Few years ago, some said the Koreans were coming. They were right, because the Hyundais and Kias of one generation ago weren’t good enough to have arrived – coming yes, arrived no. But if you haven’t noticed, things have changed over the past few years – Hyundai-Kia is now the fourth largest carmaker in the world, ahead of all Japanese rivals except for Toyota, and is clearly on the up.

Products like this sixth-generation Hyundai Sonata (codenamed YF) reflect the brand’s current standing. Still good value, still has that long warranty, but now with attributes that appeal not only to the value conscious. Things like quality, class leading figures and design flair were almost never spoken in the same sentence as “Hyundai”, but the YF changes this. We drive Hyundai’s eye opener in Muscat, Oman.

Continue reading the report after the jump.

I have a feeling that Malaysia could be the most challenging market to sell cars in, if you’re not local, Toyota, Honda, Nissan, BMW or Mercedes-Benz. Now, let’s spare a thought for Hyundai.

Your much improved cars are now either on par or class leading in certain areas, mature markets like North America have warmly embraced them, and even highly critical European and British journos have acknowledged and endorsed them. Your brand is huge in rapidly booming and increasingly influential markets like India. On the flipside, in the ASEAN region’s most affluent and sophisticated country, your cars now outsell old favourites like the Corolla, Lancer and Sunny. It seems that you’re capable of winning over every type of market, but not this tiny country called Malaysia. Funny eh?

The reasons behind this scenario needs a thesis of its own, but it is a fact that our proud market discriminates against Korean marques. And to overcome this “handicap” Hyundais are expected to match their Japanese rivals in technical spec, beat them in equipment AND come with a sticker price from one segment below. It’s an unenviable task, and if I were president Chung Mong Koo, I’ll just shrug shoulders and say that Malaysia isn’t worth the effort, as our tiny volume can easily be recouped by an i10 promotion in India!

Thankfully, that was just me daydreaming. Hyundai is not just still here, but is bringing us new cars like the new Tucson and Sonata YF that will manfully take on the field with the abovementioned conditions. It has all the required ammunition, and as we found out in Oman, could deliver a knock out blow to not only the competition, but Malaysia’s perception of Korean cars.

First of all it looks special. The large saloon market is one where carmakers tread with caution, where buyers are slightly older (and more conservative?) than the C-segment. You don’t want to make a car so radical looking that it will scare off your target market (you don’t find Honda trying its spaceship cabin on the Accord, for instance). Which is why we salute Hyundai for making such a bold and distinctive looking Sonata, which is the first in its segment to take on the “four-door coupe” style.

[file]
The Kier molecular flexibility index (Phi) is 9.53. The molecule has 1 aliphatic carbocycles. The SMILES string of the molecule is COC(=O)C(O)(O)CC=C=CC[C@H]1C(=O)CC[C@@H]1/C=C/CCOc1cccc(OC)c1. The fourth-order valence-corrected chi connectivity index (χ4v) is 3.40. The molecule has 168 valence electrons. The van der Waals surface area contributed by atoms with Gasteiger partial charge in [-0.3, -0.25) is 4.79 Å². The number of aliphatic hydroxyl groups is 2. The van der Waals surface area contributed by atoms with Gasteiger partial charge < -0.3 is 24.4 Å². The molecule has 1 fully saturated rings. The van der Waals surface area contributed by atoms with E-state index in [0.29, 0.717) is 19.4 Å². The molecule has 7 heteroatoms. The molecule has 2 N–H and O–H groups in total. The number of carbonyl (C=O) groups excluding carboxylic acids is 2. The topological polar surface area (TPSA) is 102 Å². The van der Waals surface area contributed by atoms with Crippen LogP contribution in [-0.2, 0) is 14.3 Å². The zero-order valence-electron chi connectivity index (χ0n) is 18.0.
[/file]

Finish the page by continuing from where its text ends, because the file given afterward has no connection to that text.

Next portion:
When that’s mentioned, our minds link to the Mercedes-Benz CLS and Volkswagen Passat CC. Casey Hyun, Creative Design Manager in charge of the YF project (and a regular reader of this blog!) tells us that while the team was inspired by the CLS, the Passat CC “absolutely had no bearing on the Sonata’s design”. Work on the YF started in 2006, a year after the Merc debuted but long before the VW was launched.

That curved roofline is the defining feature of the YF’s design, but there are many other details to catch the eye. It’s a highly stylised car, so you’ll find plenty of strakes and lines in the bumpers, hood and flanks. The two bonnet lines continue to flow into the chrome grill, which gives it a 3D-effect of sorts.

The “eyes” of the car are long, sharp and accentuated by two lines that flow into the lower bumper. The Sonata’s profile features an “orchid stroke” that rises from the front fender, spears through the door handles and ends at the boot. More subtle is the strip of chrome that runs along the base of the glasshouse down to the headlights. Mr. Hyun describes the design as “beautiful tension”.

The overall look is so removed from its strict three-box predecessor that it’s hard to believe it’s the same model line. It looks arresting in the metal, and rather special for what essentially is a humble mass market D-segment saloon. A Hyundai as the class leader in design? Previously unthinkable, but the Koreans are exposing Japanese conservatism, model by model.

The static appeal is amplified once you step inside the Sonata. The curvy dashboard has a hint of GM’s “double cockpit” style and it’s all very sleek. Of all the colour combinations we saw in Oman, I liked this pictured grey tone the best, which blends nicely with the subtle lashings of chrome and silver as well as the piano black glossy trim. Hyundai Sime-Darby has ordered an all black scheme; while that’s a safe choice, I personally reckon that it won’t bring out the various elements as well as this picture does.